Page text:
Medicine Ball Slam
Some guys work to develop a ripped mid-section like the fitness models we see in magazines for a lifetime. Others know the secret of disciplined eating and the best abs exercises, none of which is a crunch or variation. The medicine ball slam carves gorges in the mid-section, making your abs look like a Midtown Manhattan street map and adding a good amount of cardio to your workout so you can keep the look.
Swiss Ball Rollout
The Swiss ball rollout is an essential part of anybody’s search for a six-pack, although it is very difficult. When you roll out on the mat, your abs are put under increasing tension, and any fitness expert knows that high muscle tension is one of the secrets to building ripped. Use this step to carve out a given six-pack instead of a crunch.
Banded Good Morning
While this move seems to damage your lower back, it actually has the opposite effect. The good morning is a great muscle developer; and a band’s usage makes it more like an exercise in physical therapy than a typical lift. Not only that, but this exercise will help you put more weight on the bar in the squat.
Sure, walking into the gym is enticing and beginning to tinker with the most complicated machine you can find right away. But the best exercise you can do sometimes is actually hefting around some heavy things.
Try to carry a pair of 70-pound dumbbells for more than 30 seconds after your workout; your forearms are going to be on fire. You should expect your weights to start growing faster than ever after a few weeks of this.
Yeah, well, it looks a bit stupid. But unlike the leg curl system, a hamstring curl on a physio ball takes off your knees a lot of tension and helps you to balance your upper and lower body while you pound your hamstrings— without jeopardizing your joints. With hamstrings, it’s a great finishing move, and the physio ball version has enough glutes to make it a great help move with larger lifts like the deadlift.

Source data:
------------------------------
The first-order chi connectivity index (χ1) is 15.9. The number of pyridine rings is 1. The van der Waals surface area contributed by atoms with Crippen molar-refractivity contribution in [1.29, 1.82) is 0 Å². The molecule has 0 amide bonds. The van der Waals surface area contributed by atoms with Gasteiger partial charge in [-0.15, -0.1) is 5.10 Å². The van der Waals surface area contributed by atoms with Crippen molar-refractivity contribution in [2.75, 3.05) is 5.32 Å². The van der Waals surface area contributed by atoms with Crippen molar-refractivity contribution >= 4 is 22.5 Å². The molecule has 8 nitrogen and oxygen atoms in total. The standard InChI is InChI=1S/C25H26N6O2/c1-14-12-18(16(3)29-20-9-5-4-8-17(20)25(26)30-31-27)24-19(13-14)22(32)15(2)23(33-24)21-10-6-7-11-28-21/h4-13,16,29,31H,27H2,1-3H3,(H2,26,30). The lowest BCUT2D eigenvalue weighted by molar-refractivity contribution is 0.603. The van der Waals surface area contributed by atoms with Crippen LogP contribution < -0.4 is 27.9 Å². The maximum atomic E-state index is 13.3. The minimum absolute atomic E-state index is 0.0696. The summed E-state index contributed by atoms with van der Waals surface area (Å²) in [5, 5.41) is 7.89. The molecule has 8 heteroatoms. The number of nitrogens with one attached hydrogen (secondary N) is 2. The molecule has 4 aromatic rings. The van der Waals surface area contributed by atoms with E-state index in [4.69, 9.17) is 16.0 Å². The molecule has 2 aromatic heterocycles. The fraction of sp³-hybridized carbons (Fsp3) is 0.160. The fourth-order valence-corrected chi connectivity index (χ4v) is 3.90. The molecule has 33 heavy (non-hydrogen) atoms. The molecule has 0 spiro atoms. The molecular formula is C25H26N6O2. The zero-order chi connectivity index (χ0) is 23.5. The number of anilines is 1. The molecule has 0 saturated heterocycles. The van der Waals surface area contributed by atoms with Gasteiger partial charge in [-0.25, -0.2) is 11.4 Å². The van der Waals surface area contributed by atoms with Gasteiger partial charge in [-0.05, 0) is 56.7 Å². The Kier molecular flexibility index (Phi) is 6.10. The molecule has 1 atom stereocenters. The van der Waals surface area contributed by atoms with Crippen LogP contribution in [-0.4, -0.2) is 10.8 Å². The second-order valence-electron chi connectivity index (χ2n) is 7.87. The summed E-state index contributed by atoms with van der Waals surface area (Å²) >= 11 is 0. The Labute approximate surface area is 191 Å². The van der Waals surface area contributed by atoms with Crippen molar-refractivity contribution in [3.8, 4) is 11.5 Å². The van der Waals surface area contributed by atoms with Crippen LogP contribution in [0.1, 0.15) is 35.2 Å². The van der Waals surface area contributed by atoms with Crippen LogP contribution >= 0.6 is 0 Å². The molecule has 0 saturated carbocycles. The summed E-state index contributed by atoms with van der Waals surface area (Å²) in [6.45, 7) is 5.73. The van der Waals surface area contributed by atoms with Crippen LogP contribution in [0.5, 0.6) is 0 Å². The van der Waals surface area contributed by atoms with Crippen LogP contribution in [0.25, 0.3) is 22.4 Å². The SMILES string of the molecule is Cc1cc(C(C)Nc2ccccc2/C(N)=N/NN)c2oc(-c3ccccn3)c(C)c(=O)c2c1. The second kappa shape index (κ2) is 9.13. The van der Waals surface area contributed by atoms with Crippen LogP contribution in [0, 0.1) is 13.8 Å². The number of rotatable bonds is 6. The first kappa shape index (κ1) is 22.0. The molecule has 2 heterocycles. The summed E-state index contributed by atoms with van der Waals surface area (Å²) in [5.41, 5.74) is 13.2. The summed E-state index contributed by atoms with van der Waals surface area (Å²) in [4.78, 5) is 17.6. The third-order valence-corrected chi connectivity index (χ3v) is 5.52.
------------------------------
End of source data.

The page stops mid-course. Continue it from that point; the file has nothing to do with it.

Suspended Inverted Row
More often than not, a move that includes both sides of the body will not expose flaws or imbalances. This row variation is an exception— it will make the weaknesses look even more prominent. Yet keep your chin up, dude: A suspension trainer can help to fix any imbalances or deficiencies, resulting in long-term joint health due to consistent patterns of movement.
Barbell Overhead Press
Some would claim that a greater creator of the upper body is the standing barbell overhead press than the strong bench press itself. Because it takes enormous effort from your abs and all the muscles of assistance that get used to pushing the barbell overhead; this motion leads to a collection of shoulders that look like cannonballs and grow the chest as well as any other movements.
Barbell Hip Thrust
The body’s largest collection of muscles (relative size) is the glutes. They are directly hit by this move. Not only do good glutes lead to healthier back and stable hamstrings— meaning fewer long-term strength and endurance issues— but they also do wonders to fill a pair of jeans. Oh yeah: Women’s curiosity